Innovations in digital distribution (most often originating from outside the recording and publishing industries) have significantly changed users’ relationships to the music they consume.

Photo taken from stuffwhitepeoplelike.com

In a study conducted for New Media & Society, a sample of 630 college students participated in a music downloading study. Nine in ten, or 89.8 percent, of the respondents had downloaded music from the web. The participant pool was 69 percent Caucasian, 14 percent African American, 8 percent Hispanic and 8 percent other. The respondents downloaded an average of 265 songs in the past year and had an average of 677 songs stored on their computers.

The study concluded that for the most part college-aged individuals view music downloading—like other web applications—as entertainment. The conclusion raised questions about the purposefulness of the downloading. Some college students go to the web to download specific songs that they enjoy. Others appear to be less goal-directed and view downloading as a way to occupy time.[1]

Disposable income was the second dominant factor in making the decision to download music illegally, according to the study. It states, “The strength of the convenience/economic utility factor in this study reflects the respondents’ interests in the immediacy and accessibility of acquiring music via the web as well as the cost benefit.”[2]

John Aronno relates music to food. He stated that people will always spend some amount of money on music.

“Economic downturns don’t depress music, they make people turn to it. Music is what gets us through the worst of times. Piracy has become so prevalent because it is so convenient, not because people couldn’t afford to purchase the music,” said Aronno.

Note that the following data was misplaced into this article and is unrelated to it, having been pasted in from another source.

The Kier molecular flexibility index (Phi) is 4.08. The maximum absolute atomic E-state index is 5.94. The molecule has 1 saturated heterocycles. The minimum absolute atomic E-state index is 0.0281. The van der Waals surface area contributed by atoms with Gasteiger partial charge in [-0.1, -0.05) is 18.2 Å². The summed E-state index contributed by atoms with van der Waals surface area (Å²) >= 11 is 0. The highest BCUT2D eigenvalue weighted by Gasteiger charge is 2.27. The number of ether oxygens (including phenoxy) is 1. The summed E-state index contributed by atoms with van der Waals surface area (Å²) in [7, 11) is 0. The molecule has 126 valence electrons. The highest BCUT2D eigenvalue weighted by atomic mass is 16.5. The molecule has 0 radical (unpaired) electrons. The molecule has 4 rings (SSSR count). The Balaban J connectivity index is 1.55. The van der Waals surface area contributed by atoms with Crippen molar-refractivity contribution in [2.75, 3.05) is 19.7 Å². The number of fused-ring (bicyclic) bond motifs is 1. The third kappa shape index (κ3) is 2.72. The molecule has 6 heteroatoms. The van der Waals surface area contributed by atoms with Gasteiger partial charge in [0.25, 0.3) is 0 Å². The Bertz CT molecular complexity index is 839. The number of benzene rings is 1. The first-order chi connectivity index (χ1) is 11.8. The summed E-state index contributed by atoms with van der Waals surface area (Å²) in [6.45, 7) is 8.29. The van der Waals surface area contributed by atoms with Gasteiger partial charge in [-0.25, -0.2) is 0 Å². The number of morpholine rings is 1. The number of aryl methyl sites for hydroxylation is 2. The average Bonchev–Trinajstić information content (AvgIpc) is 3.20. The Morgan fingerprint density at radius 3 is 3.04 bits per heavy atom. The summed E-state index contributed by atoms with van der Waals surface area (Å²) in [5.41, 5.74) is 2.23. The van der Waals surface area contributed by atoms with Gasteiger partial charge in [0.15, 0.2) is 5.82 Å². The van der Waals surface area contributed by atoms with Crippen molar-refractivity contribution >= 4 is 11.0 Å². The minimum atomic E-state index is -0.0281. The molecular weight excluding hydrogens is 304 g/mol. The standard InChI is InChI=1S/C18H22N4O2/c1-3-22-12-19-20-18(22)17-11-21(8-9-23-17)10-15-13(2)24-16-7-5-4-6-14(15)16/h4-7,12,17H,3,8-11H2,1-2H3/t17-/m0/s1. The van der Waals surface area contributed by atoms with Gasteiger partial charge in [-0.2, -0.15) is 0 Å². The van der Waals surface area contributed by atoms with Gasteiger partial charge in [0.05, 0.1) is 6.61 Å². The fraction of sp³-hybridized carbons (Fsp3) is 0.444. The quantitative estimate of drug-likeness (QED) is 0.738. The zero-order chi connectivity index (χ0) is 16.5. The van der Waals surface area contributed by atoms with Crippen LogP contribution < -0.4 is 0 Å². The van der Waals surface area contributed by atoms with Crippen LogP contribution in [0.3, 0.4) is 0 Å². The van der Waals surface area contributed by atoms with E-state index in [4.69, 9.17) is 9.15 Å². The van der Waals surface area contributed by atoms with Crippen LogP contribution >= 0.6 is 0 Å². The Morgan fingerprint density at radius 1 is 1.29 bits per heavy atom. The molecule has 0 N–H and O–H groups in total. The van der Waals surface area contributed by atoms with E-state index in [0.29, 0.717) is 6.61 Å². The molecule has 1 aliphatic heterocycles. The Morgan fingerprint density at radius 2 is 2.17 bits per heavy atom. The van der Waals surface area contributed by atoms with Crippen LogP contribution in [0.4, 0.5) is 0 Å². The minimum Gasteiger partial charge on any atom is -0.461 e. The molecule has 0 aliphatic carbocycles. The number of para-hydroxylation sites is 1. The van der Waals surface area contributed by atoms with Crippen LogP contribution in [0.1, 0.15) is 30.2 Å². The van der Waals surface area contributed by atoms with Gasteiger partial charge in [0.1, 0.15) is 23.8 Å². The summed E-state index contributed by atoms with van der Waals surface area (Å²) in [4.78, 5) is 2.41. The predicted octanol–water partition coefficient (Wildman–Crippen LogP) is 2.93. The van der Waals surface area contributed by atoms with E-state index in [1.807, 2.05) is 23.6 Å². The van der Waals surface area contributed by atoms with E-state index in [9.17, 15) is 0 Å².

Evan Phillips believes it has more to do with making the best of your resources.

“I think it has a little to do with income level.  It has more to do with being smart,” said Phillips. “If 100 people are given the opportunity to pay for something versus getting it for free, my hunch is that at least 80 of them would choose to get it for free despite income level.”

The IFPI collected data in 2006 indicating that in the five largest European music markets (UK, Germany, Spain, Sweden and France), most of the users of legal music download services were newcomers to Internet music downloading.

Image taken from the Capitalist Shrugged blog.

Legal downloads of songs to iPods, computers, and other devices have stalled, researcher Nielsen Soundscan reports, growing just 0.3 percent last year. Also, a early digital money maker for music companies, ring tones, peaked in 2007 at $714 million and have since fallen 24 percent, according to data from researcher SNL Kagan.

P2P file sharing is illegal, and it is apparent to the people who do so that it cuts into the revenue of the music industry. This does little to sway this group, however, viewing the falling percentiles and millions and the money spent on campaigns to halt such operations as pure greed.